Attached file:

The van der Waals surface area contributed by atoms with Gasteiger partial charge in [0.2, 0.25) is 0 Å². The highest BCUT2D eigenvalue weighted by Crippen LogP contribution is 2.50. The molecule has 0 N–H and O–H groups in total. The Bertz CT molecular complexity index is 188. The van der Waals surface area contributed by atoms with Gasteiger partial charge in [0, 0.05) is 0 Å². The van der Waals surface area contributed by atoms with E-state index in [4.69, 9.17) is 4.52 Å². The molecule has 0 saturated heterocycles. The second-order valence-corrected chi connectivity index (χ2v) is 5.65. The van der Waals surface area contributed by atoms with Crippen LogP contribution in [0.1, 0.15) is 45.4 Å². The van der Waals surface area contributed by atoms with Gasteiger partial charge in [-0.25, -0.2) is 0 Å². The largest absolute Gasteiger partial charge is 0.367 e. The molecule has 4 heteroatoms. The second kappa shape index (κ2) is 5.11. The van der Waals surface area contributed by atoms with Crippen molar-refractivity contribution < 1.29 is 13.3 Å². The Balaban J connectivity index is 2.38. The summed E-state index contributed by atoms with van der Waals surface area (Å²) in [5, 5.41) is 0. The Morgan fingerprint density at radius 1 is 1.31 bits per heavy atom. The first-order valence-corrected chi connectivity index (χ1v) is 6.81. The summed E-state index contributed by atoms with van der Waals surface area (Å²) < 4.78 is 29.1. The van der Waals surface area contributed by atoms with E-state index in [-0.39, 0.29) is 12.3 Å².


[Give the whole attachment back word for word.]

The van der Waals surface area contributed by atoms with Gasteiger partial charge in [0.2, 0.25) is 0 Å². The highest BCUT2D eigenvalue weighted by Crippen LogP contribution is 2.50. The molecule has 0 N–H and O–H groups in total. The Bertz CT molecular complexity index is 188. The van der Waals surface area contributed by atoms with Gasteiger partial charge in [0, 0.05) is 0 Å². The van der Waals surface area contributed by atoms with E-state index in [4.69, 9.17) is 4.52 Å². The molecule has 0 saturated heterocycles. The second-order valence-corrected chi connectivity index (χ2v) is 5.65. The van der Waals surface area contributed by atoms with Crippen LogP contribution in [0.1, 0.15) is 45.4 Å². The van der Waals surface area contributed by atoms with Gasteiger partial charge in [-0.25, -0.2) is 0 Å². The largest absolute Gasteiger partial charge is 0.367 e. The molecule has 4 heteroatoms. The second kappa shape index (κ2) is 5.11. The van der Waals surface area contributed by atoms with Crippen molar-refractivity contribution < 1.29 is 13.3 Å². The Balaban J connectivity index is 2.38. The summed E-state index contributed by atoms with van der Waals surface area (Å²) in [5, 5.41) is 0. The Morgan fingerprint density at radius 1 is 1.31 bits per heavy atom. The first-order valence-corrected chi connectivity index (χ1v) is 6.81. The summed E-state index contributed by atoms with van der Waals surface area (Å²) < 4.78 is 29.1. The van der Waals surface area contributed by atoms with E-state index in [-0.39, 0.29) is 12.3 Å².